So does the universe has a cause for its existence, and if so is the cause a personal one? It seems like a reasonable question, and one which would be open to the tools of philosophical and empirical investigation. For example, if the universe appears to be finite in existence (it does) and to be finely tuned to a spectacular degree (it does) you might think it reasonable to consider that it has an agent cause just like many other things we know of that are finite in origin and finely-tuned to a spectacular degree.
Way 1: Demand a larger selection example of universes
But not everyone thinks so. In the discussion thread to my article “Do you really believe the universe’s origin was uncaused, or were you just speculating?” Ray Ingles commented (in response to Crude):
“Exactly how much evidence do we have regarding how universes come about? (Actually, how much evidence do we have regarding if universes ‘come about’?) When you have very little evidence, then ‘consistent with the evidence’ is about the only bar there is to clear.”
As best I can surmise, Ray is reasoning like this: we can only draw reasonable conclusions about whether entities were produced by intelligent agents if we have several examples of the type of entity. Alas, this is clearly false. I may find my very first thingamabob in the woods and immediately conclude that it was produced by an intelligent agent, even if I’ve never found a thingamabob before and even if I don’t even have a clue what it is.
How do I do this? Simple. The thingamabob hasn’t always been around. That much is clear. So it follows that there must be some sort of cause for its existence. The question is what kind? Moreover, the thingamabob evinces the hallmarks of intelligence. It has several parts equisitely finely tuned to work as a whole for a specified purpose. This is not to preclude the possibility of error. Certainly it is possible to misjudge the origins of the thingamabob by attributing agency where none has been operative. But that isn’t relevant to the central point which is simply this: you can reasonably infer intelligence as the cause of the thingamabob even if you’ve never encountered one before.
The universe also hasn’t always been around. So it follows that just as a thingamabob that hasn’t always been around requires a cause for its existence, so one would conclude that a universe which hasn’t always been around requires a cause for its existence. And just as a thingamabob finely tuned to a spectacular degree invokes the reasonable conclusion that design is the cause, so for the universe.
Consequently, Ray’s principle is completely erroneous. The demand that we have an experience of multiple universes before we can reasonably draw conclusions about the causal origins of one universe is nothing more than a bit of arbitrary agnostic dogmatism.
Way 2: Declare that intuition sucks
But Ray’s not done. In the comment thread to “If crime scene investigators reasoned like atheists” he stresses that, in his words, human intuition “sucks”:
“As I’ve pointed out many times in the past, when it comes to areas humans can’t test and have no experience in, human intuition and speculation sucks. So many, many things have been confidently asserted to have (supernatural) ‘agent causes’, but have been found later not to require ‘agent causes’.”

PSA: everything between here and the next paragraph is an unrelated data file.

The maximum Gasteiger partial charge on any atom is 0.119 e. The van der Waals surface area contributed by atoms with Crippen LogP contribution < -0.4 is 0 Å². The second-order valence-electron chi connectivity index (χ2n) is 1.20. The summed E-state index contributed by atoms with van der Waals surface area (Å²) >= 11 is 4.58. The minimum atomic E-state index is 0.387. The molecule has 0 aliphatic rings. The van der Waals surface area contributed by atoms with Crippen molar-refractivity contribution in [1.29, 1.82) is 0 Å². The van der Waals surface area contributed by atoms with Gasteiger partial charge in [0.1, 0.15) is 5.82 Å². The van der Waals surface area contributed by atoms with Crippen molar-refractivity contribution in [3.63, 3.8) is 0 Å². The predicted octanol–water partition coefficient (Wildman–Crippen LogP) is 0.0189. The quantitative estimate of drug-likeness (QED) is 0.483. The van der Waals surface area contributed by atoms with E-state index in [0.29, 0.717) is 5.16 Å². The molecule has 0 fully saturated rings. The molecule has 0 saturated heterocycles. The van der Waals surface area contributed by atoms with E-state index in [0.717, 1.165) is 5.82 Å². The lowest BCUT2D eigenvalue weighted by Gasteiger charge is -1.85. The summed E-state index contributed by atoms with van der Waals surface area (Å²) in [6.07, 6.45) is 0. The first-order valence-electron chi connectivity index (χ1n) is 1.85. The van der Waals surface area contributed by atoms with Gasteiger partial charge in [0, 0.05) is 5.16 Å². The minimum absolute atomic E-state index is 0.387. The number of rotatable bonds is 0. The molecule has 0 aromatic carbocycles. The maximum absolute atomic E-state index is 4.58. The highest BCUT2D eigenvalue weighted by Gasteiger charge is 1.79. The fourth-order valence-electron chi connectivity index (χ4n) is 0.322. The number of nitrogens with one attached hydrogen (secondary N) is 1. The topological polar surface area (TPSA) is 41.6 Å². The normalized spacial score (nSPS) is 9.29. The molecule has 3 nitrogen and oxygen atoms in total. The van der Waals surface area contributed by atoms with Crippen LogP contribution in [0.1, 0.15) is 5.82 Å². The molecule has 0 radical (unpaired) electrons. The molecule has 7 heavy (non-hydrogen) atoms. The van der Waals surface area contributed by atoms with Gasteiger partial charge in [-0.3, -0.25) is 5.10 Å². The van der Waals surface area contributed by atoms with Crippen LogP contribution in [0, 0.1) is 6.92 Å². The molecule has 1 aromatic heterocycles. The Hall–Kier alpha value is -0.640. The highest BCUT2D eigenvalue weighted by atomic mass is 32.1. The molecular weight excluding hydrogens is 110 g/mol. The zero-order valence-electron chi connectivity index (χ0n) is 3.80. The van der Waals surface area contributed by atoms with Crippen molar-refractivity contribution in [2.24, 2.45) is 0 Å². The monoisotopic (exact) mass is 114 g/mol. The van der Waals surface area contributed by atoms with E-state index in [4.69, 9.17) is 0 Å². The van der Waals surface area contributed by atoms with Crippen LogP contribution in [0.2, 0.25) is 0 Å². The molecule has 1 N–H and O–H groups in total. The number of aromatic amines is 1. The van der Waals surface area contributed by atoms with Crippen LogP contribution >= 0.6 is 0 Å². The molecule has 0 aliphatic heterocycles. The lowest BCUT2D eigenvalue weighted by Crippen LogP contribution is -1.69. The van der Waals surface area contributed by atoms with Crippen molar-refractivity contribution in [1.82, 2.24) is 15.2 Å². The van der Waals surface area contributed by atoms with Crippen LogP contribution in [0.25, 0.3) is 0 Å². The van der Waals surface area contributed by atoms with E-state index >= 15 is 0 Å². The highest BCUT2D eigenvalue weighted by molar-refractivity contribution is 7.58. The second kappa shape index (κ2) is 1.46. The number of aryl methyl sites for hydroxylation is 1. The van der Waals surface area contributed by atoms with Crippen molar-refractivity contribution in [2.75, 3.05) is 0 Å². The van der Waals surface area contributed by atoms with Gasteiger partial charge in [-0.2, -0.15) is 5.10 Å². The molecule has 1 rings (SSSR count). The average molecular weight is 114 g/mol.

More bogus reasoning here. Ray says we have no experience to judge matters. Really? The question is whether things which begin to exist have causes that explain why they begin to exist. The answer is of course and that answer is based on the overwhelming testimony of human experience.
(This is where things get sadly humorous. I have heard many atheists and agnostics reason the way Ray is reasoning. Indeed, they’ve been playing this card since David Hume. But then the perplexing phenomena of quantum wave fluctuations were discovered a few decades ago, a poorly understood event in which virtual particles seem to leap into existence within a background vacuum uncaused. And you know what happened? Agnostics and atheists were immediately suggesting that this might explain the origin of the universe! Apparently we don’ t understand causation with sufficient clarity to consider that the cosmos might have an intelligent cause for its existence. But we do understand quantum fluctuations with sufficient clarity to consider that the cosmos might have no cause.)
Anyway, back to Ray who thinks human intuition “sucks”. That’s a problem. You see, Ray’s argument depends on intuitions about the nature of induction. So does the suckiness of intuition generally not bleed into his argument given that the latter depends on the former?
Way 3: Demand an account for how something was created to know whether it was created by a mind
Now let’s end by considering the final installment in Ray’s triumvirate of bogusness. He writes:
Many times people like to say science answers ‘how’ questions, not ‘why’ questions. Well, tell you what – you tell me how the universe was created, and then I’ll tell you whether or not I think it had an agent cause.
This is the best one yet! Claim that you can’t reasonably infer whether the cause of something is intelligent until you know how it was created. Think of what life would be like if we followed this principle. I don’t know how my smartphone and computer were made so I don’t know if a mind made them. I don’t even know how my leather belt was made (how does one actually go from cow to leather belt?) let alone my cotton shirt and pants, my glasses or my ring. So I guess I need to remain agnostic as to whether any of these things was made by intelligent causes.
Hey, if you’re going to offer bogus arguments for agnosticism on the origin of the universe why not go out with a (big) bang?